Three Conditions: The Spy and the Traitor, p. 64

Gordievsky raised his hand and issued a declaration: he would work for British intelligence, but only under three conditions.

“First, I don’t want to damage any of my colleagues in the KGB Station. Second, I don’t want to be secretly photographed or recorded. Third, no money. I want to work for the West out of ideological conviction, not for gain.”

Now it was Hawkins’s turn to be affronted . . . The second condition was moot. If MI6 decided to record him, he would never know, since the recording would, by definition, be secret. His preemptive refusal to accept financial compensation was more worrying. It is an axiom of spycraft that informants should be encouraged to accept gifts or money — although not so much that they would not want more or would be tempted to extravagant expenditure that might attract suspicion. Cash makes a spy feel valuable, establishes the principle of payment for services rendered, and can be used, if necessary, as a lever. And why did he wish to shield his Soviet colleagues? Was he still loyal to the KGB? In reality, Gordievsky was partly protecting himself. If Denmark started ejecting KGB officers, the Center might begin looking for an internal traitor and eventually alight on him.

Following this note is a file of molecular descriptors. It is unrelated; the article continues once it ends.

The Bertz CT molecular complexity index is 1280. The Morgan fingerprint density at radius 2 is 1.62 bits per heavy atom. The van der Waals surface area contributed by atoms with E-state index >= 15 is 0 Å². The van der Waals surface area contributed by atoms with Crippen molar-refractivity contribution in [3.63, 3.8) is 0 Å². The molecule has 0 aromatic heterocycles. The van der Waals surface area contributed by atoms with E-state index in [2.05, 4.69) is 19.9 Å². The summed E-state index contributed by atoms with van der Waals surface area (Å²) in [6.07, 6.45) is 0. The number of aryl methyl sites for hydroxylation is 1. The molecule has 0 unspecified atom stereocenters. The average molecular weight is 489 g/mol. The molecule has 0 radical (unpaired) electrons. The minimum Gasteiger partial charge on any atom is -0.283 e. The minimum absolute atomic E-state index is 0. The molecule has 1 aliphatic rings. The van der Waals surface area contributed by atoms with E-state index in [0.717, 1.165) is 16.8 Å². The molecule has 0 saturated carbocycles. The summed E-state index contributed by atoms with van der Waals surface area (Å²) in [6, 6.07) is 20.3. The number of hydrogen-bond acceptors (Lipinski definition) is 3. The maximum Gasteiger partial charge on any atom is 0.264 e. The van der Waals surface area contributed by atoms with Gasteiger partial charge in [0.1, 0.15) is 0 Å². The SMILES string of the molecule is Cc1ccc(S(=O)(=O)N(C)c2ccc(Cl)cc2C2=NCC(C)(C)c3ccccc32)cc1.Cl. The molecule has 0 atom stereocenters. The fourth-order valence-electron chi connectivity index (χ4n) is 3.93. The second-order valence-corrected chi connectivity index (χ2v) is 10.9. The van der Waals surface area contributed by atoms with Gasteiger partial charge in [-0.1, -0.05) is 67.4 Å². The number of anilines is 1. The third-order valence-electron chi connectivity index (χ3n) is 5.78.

The Spy and the Traitor, p. 64

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